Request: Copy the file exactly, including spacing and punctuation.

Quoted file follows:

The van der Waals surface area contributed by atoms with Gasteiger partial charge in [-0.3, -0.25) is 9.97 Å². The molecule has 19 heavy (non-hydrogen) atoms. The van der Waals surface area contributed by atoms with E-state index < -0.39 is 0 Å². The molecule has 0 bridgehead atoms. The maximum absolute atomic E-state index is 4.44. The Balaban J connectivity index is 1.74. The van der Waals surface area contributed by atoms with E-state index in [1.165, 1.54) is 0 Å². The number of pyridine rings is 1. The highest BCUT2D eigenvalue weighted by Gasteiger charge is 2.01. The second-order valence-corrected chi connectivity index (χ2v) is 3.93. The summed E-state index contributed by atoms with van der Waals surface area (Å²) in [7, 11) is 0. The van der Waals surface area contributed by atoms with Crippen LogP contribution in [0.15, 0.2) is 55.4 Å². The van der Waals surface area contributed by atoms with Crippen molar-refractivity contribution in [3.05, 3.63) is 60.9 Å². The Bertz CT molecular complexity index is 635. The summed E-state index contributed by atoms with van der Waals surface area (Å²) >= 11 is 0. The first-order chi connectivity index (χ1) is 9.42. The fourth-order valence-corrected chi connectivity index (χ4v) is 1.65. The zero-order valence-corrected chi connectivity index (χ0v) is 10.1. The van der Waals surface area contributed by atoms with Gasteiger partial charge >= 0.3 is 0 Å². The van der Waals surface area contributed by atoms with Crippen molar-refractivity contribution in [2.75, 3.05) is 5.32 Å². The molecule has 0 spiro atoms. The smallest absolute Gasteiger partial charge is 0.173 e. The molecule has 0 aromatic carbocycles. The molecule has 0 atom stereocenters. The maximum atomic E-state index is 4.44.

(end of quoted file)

The van der Waals surface area contributed by atoms with Gasteiger partial charge in [-0.3, -0.25) is 9.97 Å². The molecule has 19 heavy (non-hydrogen) atoms. The van der Waals surface area contributed by atoms with E-state index < -0.39 is 0 Å². The molecule has 0 bridgehead atoms. The maximum absolute atomic E-state index is 4.44. The Balaban J connectivity index is 1.74. The van der Waals surface area contributed by atoms with E-state index in [1.165, 1.54) is 0 Å². The number of pyridine rings is 1. The highest BCUT2D eigenvalue weighted by Gasteiger charge is 2.01. The second-order valence-corrected chi connectivity index (χ2v) is 3.93. The summed E-state index contributed by atoms with van der Waals surface area (Å²) in [7, 11) is 0. The van der Waals surface area contributed by atoms with Crippen LogP contribution in [0.15, 0.2) is 55.4 Å². The van der Waals surface area contributed by atoms with Crippen molar-refractivity contribution in [3.05, 3.63) is 60.9 Å². The Bertz CT molecular complexity index is 635. The summed E-state index contributed by atoms with van der Waals surface area (Å²) >= 11 is 0. The first-order chi connectivity index (χ1) is 9.42. The fourth-order valence-corrected chi connectivity index (χ4v) is 1.65. The zero-order valence-corrected chi connectivity index (χ0v) is 10.1. The van der Waals surface area contributed by atoms with Gasteiger partial charge >= 0.3 is 0 Å². The van der Waals surface area contributed by atoms with Crippen molar-refractivity contribution in [2.75, 3.05) is 5.32 Å². The molecule has 0 spiro atoms. The smallest absolute Gasteiger partial charge is 0.173 e. The molecule has 0 aromatic carbocycles. The molecule has 0 atom stereocenters. The maximum atomic E-state index is 4.44.